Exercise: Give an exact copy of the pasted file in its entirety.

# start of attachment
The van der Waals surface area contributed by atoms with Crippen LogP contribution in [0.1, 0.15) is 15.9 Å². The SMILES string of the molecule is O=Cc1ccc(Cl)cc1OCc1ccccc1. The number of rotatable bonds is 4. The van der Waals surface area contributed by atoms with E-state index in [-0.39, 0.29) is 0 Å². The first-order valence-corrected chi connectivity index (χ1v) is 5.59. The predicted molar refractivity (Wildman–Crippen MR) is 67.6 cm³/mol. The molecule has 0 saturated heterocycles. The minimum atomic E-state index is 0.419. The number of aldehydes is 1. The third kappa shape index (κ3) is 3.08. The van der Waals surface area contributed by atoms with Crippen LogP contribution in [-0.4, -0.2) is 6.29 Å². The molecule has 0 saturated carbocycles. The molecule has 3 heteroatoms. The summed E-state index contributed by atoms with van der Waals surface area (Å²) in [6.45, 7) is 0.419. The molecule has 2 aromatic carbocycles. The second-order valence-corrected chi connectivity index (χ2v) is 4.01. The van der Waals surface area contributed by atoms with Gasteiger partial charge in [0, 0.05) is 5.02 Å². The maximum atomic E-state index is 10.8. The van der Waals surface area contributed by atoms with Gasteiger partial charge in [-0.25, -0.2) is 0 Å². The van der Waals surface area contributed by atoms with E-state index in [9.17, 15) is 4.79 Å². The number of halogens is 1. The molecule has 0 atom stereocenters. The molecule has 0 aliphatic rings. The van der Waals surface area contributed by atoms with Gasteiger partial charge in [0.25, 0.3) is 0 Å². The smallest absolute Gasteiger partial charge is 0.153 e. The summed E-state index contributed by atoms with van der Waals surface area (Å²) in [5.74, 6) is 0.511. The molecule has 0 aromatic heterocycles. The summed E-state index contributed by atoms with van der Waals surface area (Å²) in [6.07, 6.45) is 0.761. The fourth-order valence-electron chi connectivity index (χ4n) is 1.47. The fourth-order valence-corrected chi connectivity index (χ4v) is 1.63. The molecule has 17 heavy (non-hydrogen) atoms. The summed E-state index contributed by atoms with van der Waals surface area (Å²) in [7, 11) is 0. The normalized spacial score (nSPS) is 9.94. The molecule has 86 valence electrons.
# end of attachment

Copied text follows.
The van der Waals surface area contributed by atoms with Crippen LogP contribution in [0.1, 0.15) is 15.9 Å². The SMILES string of the molecule is O=Cc1ccc(Cl)cc1OCc1ccccc1. The number of rotatable bonds is 4. The van der Waals surface area contributed by atoms with E-state index in [-0.39, 0.29) is 0 Å². The first-order valence-corrected chi connectivity index (χ1v) is 5.59. The predicted molar refractivity (Wildman–Crippen MR) is 67.6 cm³/mol. The molecule has 0 saturated heterocycles. The minimum atomic E-state index is 0.419. The number of aldehydes is 1. The third kappa shape index (κ3) is 3.08. The van der Waals surface area contributed by atoms with Crippen LogP contribution in [-0.4, -0.2) is 6.29 Å². The molecule has 0 saturated carbocycles. The molecule has 3 heteroatoms. The summed E-state index contributed by atoms with van der Waals surface area (Å²) in [6.45, 7) is 0.419. The molecule has 2 aromatic carbocycles. The second-order valence-corrected chi connectivity index (χ2v) is 4.01. The van der Waals surface area contributed by atoms with Gasteiger partial charge in [0, 0.05) is 5.02 Å². The maximum atomic E-state index is 10.8. The van der Waals surface area contributed by atoms with Gasteiger partial charge in [-0.25, -0.2) is 0 Å². The van der Waals surface area contributed by atoms with E-state index in [9.17, 15) is 4.79 Å². The number of halogens is 1. The molecule has 0 atom stereocenters. The molecule has 0 aliphatic rings. The van der Waals surface area contributed by atoms with Gasteiger partial charge in [0.25, 0.3) is 0 Å². The smallest absolute Gasteiger partial charge is 0.153 e. The summed E-state index contributed by atoms with van der Waals surface area (Å²) in [5.74, 6) is 0.511. The molecule has 0 aromatic heterocycles. The summed E-state index contributed by atoms with van der Waals surface area (Å²) in [6.07, 6.45) is 0.761. The fourth-order valence-electron chi connectivity index (χ4n) is 1.47. The fourth-order valence-corrected chi connectivity index (χ4v) is 1.63. The molecule has 17 heavy (non-hydrogen) atoms. The summed E-state index contributed by atoms with van der Waals surface area (Å²) in [7, 11) is 0. The normalized spacial score (nSPS) is 9.94. The molecule has 86 valence electrons.